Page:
Reflections from the 5th International Symposium on Poetry and Medicine by Clare Best
This year’s Symposium invited us to focus on how we might begin to define the term ‘medical poetry’ and asked if that is even a useful aim. Michael Hulse started the day with a thought-provoking talk proposing that the Romantic ego has evolved and survived in the area of medical poetry whereas it is now rare in other contemporary poetry. He argued that the natural successors of the Romantic poets, those foregrounding the self in extremis, are concerned with what he terms ‘primary medical poetry’ – in which a person writes about his/her own experience of illness or treatment from the point of view of an existential self. ‘Secondary medical poetry’ is the term Michael used to describe poetry written about medical experiences happening to a close other. He saw ‘tertiary medical poetry’ as including poetry that stands at another remove from the medical experience, being more engaged with scientific, historical, ethical and other aspects of medicine.
Michael’s talk was a helpful starting point, and throughout the day speakers came back and back to the different kinds of medical poetry he had suggested. After years of hearing nothing but the term ‘confessional poetry’ used in reference to poetry of extremis written in the first person, I liked Michael’s idea of affirming ‘a central literary site’ for the Romantic ego.
A particular highlight of the Symposium, for me, was Sandy Goldbeck-Wood’s beautifully fluent and convincing presentation of her work on how biography drives biology. I have always been interested in how the body expresses adverse experiences as symptoms, and I found myself nodding as Sandy spoke about how ‘both poetry and psychosomatic illness might be seen to be forms of embodied feeling or knowledge, both resisting “purely conscious” forms of communication’. Yes!
There were many, many other highlights, including Alan Beattie’s warm and generous account of Norman Nicholson’s life and poetry, Ahmed Hankir’s powerfully dramatic rendition of his ideas around the wounded healer, and Jens Lohfert Jorgensen’s brilliantly engaging presentation of the Danish poet Morten Sondergaard’s Wordpharmacy (do have a look at http://www.wordpharmacy.com) – I’ll be ordering my copy immediately.
Then there was poetry itself of course: poems of medicine and surgery, remedy and reverie, diagnosis and prognosis, all kinds of poems to make you laugh and cry. I was honoured to present some of mine from Self-portrait without Breasts alongside Rebecca Goss reading vivid and beautiful poems from Her Birth and Lesley Saunders reading from her stunning collection Cloud Camera.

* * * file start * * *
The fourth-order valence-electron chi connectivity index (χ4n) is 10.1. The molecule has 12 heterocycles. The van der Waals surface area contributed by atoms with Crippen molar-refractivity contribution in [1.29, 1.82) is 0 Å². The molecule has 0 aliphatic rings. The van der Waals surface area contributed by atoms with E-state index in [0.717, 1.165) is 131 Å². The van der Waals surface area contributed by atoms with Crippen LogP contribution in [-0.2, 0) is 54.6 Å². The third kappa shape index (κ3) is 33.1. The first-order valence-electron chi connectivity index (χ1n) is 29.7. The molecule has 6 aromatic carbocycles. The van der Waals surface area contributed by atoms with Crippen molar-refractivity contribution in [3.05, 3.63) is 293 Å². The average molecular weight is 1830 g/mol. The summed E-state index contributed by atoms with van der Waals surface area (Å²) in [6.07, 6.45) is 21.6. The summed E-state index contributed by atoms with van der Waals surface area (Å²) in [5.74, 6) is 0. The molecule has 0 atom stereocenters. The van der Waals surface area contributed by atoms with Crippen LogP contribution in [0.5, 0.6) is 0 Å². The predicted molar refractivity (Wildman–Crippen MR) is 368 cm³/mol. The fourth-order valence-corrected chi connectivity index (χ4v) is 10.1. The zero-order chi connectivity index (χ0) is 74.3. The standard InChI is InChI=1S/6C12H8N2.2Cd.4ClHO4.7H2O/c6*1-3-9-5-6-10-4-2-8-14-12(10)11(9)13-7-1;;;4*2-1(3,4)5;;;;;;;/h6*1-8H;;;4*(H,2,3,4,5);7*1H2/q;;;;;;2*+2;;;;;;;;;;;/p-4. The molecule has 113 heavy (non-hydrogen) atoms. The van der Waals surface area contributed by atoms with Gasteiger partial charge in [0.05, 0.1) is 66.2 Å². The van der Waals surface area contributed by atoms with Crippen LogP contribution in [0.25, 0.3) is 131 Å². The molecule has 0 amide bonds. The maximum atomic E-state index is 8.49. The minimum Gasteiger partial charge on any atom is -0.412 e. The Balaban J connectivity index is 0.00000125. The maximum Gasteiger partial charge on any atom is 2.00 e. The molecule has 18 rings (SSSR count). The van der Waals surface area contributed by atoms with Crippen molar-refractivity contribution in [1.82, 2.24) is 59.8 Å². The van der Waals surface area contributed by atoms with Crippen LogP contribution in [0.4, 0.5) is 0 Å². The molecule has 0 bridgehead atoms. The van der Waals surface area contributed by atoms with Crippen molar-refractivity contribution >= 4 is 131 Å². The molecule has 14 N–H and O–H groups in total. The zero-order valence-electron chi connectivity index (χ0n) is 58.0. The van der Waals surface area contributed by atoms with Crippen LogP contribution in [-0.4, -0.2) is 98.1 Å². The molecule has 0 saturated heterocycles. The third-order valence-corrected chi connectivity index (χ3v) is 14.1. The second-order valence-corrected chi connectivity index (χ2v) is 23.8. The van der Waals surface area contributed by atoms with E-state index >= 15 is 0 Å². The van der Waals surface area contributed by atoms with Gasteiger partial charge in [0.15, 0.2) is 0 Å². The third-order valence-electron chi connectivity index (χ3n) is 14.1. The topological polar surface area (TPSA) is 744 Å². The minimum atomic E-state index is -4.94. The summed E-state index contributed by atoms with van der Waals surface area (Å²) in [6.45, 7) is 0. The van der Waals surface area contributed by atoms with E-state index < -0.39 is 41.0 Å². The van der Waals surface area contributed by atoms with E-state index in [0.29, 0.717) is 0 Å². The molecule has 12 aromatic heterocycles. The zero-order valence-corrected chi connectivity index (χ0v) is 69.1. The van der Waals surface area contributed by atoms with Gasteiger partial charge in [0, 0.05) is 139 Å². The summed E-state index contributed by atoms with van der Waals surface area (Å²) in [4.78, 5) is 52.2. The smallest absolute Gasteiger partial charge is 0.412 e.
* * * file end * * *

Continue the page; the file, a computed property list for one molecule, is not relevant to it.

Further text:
Philip Gross gave gorgeous readings from Deep Field and Later, leading us on into the final part of the day which celebrated the winning and commended poets in the three categories (Young Poet, NHS and Open Awards) of the 2014 Hippocrates Prize for Poetry and Medicine. Conor McKee won the Young Poet section with ‘I Will Not Cut for Stone’, Ellen Storm won the NHS section with ‘Out of Hospital Arrest’ and Jane Draycott won the Open section with ‘The Return’. Many congratulations to all the winning and commended poets.
I came away from the Symposium once again inspired and uplifted by the truth and power of poetry that addresses medical subjects. I came away knowing that in the face of extreme and threatening medical events, in situations where our identities are challenged and even deconstructed or changed forever, poetry can excite us into new appreciations of life and of who we are and can be. As I see it, the more science probes and uncovers the physical and medical experiences of our lives, the more we need poetry to interpret and express these experiences. Poetry and medicine are perfect companions.
Thank you Donald Singer, Michael Hulse, Nicola Williams and all the others including the judges Sarah Crown, Robert Francis QC, Philip Gross and Kit Wright, who made Saturday happen. It was a wonderfully rich day. I’m already looking forward to next year’s Symposium.
Find out more about the Hippocrates Initiative for Poetry and Medicine at: www.hippocrates-poetry.org